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Detection of Rickettsia and Ehrlichia spp. in Ticks Associated with Exotic Reptiles and Amphibians Imported into Japan.

Andoh M, Sakata A, Takano A, Kawabata H, Fujita H, Une Y, Goka K, Kishimoto T, Ando S - PLoS ONE (2015)

Bottom Line: Accordingly, in the current study, we examined the presence of Rickettsia and Ehrlichia spp. genes in ticks associated with reptiles and amphibians originating from outside Japan.These data demonstrate the global transportation of pathogenic Rickettsia and Ehrlichia through reptile- and amphibian-associated ticks.These imported animals have potential to transfer pathogens into human life.

View Article: PubMed Central - PubMed

Affiliation: Department of Virology-1, National Institute of Infectious Diseases, Tokyo, Japan; Laboratory of Veterinary Public Health, Joint Faculty of Veterinary Medicine, Kagoshima University, Kagoshima, Kagoshima, Japan.

ABSTRACT
One of the major routes of transmission of rickettsial and ehrlichial diseases is via ticks that infest numerous host species, including humans. Besides mammals, reptiles and amphibians also carry ticks that may harbor Rickettsia and Ehrlichia strains that are pathogenic to humans. Furthermore, reptiles and amphibians are exempt from quarantine in Japan, thus facilitating the entry of parasites and pathogens to the country through import. Accordingly, in the current study, we examined the presence of Rickettsia and Ehrlichia spp. genes in ticks associated with reptiles and amphibians originating from outside Japan. Ninety-three ticks representing nine tick species (genera Amblyomma and Hyalomma) were isolated from at least 28 animals spanning 10 species and originating from 12 countries (Ghana, Jordan, Madagascar, Panama, Russia, Sri Lanka, Sudan, Suriname, Tanzania, Togo, Uzbekistan, and Zambia). None of the nine tick species are indigenous in Japan. The genes encoding the common rickettsial 17-kDa antigen, citrate synthase (gltA), and outer membrane protein A (ompA) were positively detected in 45.2% (42/93), 40.9% (38/93), and 23.7% (22/93) of the ticks, respectively, by polymerase chain reaction (PCR). The genes encoding ehrlichial heat shock protein (groEL) and major outer membrane protein (omp-1) were PCR-positive in 7.5% (7/93) and 2.2% (2/93) of the ticks, respectively. The p44 gene, which encodes the Anaplasma outer membrane protein, was not detected. Phylogenetic analysis showed that several of the rickettsial and ehrlichial sequences isolated in this study were highly similar to human pathogen genes, including agents not previously detected in Japan. These data demonstrate the global transportation of pathogenic Rickettsia and Ehrlichia through reptile- and amphibian-associated ticks. These imported animals have potential to transfer pathogens into human life. These results highlight the need to control the international transportation of known and potential pathogens carried by ticks in reptiles, amphibians, and other animals, in order to improve national and international public health.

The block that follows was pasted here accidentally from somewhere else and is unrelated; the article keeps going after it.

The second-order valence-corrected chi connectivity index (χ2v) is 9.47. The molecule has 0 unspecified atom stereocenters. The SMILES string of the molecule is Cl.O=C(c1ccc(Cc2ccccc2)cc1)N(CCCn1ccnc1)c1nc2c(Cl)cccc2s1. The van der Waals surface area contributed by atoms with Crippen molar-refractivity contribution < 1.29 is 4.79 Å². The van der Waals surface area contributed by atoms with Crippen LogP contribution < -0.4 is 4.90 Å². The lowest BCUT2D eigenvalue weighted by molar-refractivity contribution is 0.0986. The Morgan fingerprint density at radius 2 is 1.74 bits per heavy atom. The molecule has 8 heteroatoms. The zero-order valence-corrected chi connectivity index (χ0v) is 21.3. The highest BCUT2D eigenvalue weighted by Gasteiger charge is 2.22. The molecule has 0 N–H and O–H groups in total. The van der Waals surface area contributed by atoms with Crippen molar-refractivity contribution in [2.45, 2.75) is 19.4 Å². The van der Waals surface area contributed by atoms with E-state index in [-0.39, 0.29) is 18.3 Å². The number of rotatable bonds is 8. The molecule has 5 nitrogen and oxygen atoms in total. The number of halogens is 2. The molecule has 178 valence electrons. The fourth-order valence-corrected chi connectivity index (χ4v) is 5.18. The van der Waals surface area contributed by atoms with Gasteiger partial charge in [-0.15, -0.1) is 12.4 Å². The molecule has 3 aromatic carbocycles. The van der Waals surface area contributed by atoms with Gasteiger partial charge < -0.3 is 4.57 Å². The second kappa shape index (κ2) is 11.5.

No MeSH data available.


Related in: MedlinePlus

Phylogenetic relationships between the Ehrlichia spp. genes based on sequence comparison of the groEL gene 319-bp fragment.The phylogenetic branches showed supported of >70% by bootstrap analysis. Identified sequences are in bold type. The bar indicates the percentage of sequence divergence.
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pone.0133700.g004: Phylogenetic relationships between the Ehrlichia spp. genes based on sequence comparison of the groEL gene 319-bp fragment.The phylogenetic branches showed supported of >70% by bootstrap analysis. Identified sequences are in bold type. The bar indicates the percentage of sequence divergence.

Mentions: In the Ehrlichia groEL gene (Fig 4), 100% identity was found between ZambiaAS57-E, Ehrlichia sp. HF565, and Ehrlichia sp. Anan; ZambiaAS69-E and Ehrlichia chaffeensis; and ZambiaAS74O/74S-E and Candidatus Neoehrlichia mikurensis. Other new ehrlichial sequences were in the same phylogenetic cluster (Fig 4).